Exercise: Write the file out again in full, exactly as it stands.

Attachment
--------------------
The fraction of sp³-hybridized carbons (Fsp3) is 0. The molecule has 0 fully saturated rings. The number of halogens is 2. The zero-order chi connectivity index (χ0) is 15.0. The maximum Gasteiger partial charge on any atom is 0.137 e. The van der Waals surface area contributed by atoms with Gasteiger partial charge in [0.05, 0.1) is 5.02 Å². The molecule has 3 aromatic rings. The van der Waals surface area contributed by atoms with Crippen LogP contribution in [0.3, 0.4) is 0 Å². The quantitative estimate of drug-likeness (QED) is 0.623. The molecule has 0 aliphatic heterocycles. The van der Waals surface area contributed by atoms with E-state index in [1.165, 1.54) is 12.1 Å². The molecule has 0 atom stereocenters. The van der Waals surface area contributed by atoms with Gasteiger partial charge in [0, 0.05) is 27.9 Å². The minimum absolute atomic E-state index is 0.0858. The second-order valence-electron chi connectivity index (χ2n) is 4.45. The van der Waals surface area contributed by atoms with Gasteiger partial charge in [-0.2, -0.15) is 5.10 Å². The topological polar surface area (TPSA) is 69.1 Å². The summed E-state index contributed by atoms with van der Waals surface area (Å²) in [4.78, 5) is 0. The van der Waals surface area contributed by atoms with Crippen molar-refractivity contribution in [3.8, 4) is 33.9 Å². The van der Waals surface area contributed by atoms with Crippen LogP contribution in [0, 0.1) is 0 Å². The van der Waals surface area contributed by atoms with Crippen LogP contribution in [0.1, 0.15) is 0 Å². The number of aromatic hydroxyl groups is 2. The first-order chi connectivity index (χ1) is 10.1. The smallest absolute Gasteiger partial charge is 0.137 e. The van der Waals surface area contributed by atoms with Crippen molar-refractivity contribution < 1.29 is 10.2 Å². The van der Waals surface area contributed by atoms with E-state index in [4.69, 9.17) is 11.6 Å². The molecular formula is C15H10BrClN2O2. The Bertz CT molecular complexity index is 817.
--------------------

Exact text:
The fraction of sp³-hybridized carbons (Fsp3) is 0. The molecule has 0 fully saturated rings. The number of halogens is 2. The zero-order chi connectivity index (χ0) is 15.0. The maximum Gasteiger partial charge on any atom is 0.137 e. The van der Waals surface area contributed by atoms with Gasteiger partial charge in [0.05, 0.1) is 5.02 Å². The molecule has 3 aromatic rings. The van der Waals surface area contributed by atoms with Crippen LogP contribution in [0.3, 0.4) is 0 Å². The quantitative estimate of drug-likeness (QED) is 0.623. The molecule has 0 aliphatic heterocycles. The van der Waals surface area contributed by atoms with E-state index in [1.165, 1.54) is 12.1 Å². The molecule has 0 atom stereocenters. The van der Waals surface area contributed by atoms with Gasteiger partial charge in [0, 0.05) is 27.9 Å². The minimum absolute atomic E-state index is 0.0858. The second-order valence-electron chi connectivity index (χ2n) is 4.45. The van der Waals surface area contributed by atoms with Gasteiger partial charge in [-0.2, -0.15) is 5.10 Å². The topological polar surface area (TPSA) is 69.1 Å². The summed E-state index contributed by atoms with van der Waals surface area (Å²) in [4.78, 5) is 0. The van der Waals surface area contributed by atoms with Crippen molar-refractivity contribution in [3.8, 4) is 33.9 Å². The van der Waals surface area contributed by atoms with Crippen LogP contribution in [0, 0.1) is 0 Å². The van der Waals surface area contributed by atoms with Crippen LogP contribution in [0.1, 0.15) is 0 Å². The number of aromatic hydroxyl groups is 2. The first-order chi connectivity index (χ1) is 10.1. The smallest absolute Gasteiger partial charge is 0.137 e. The van der Waals surface area contributed by atoms with Crippen molar-refractivity contribution < 1.29 is 10.2 Å². The van der Waals surface area contributed by atoms with E-state index in [4.69, 9.17) is 11.6 Å². The molecular formula is C15H10BrClN2O2. The Bertz CT molecular complexity index is 817.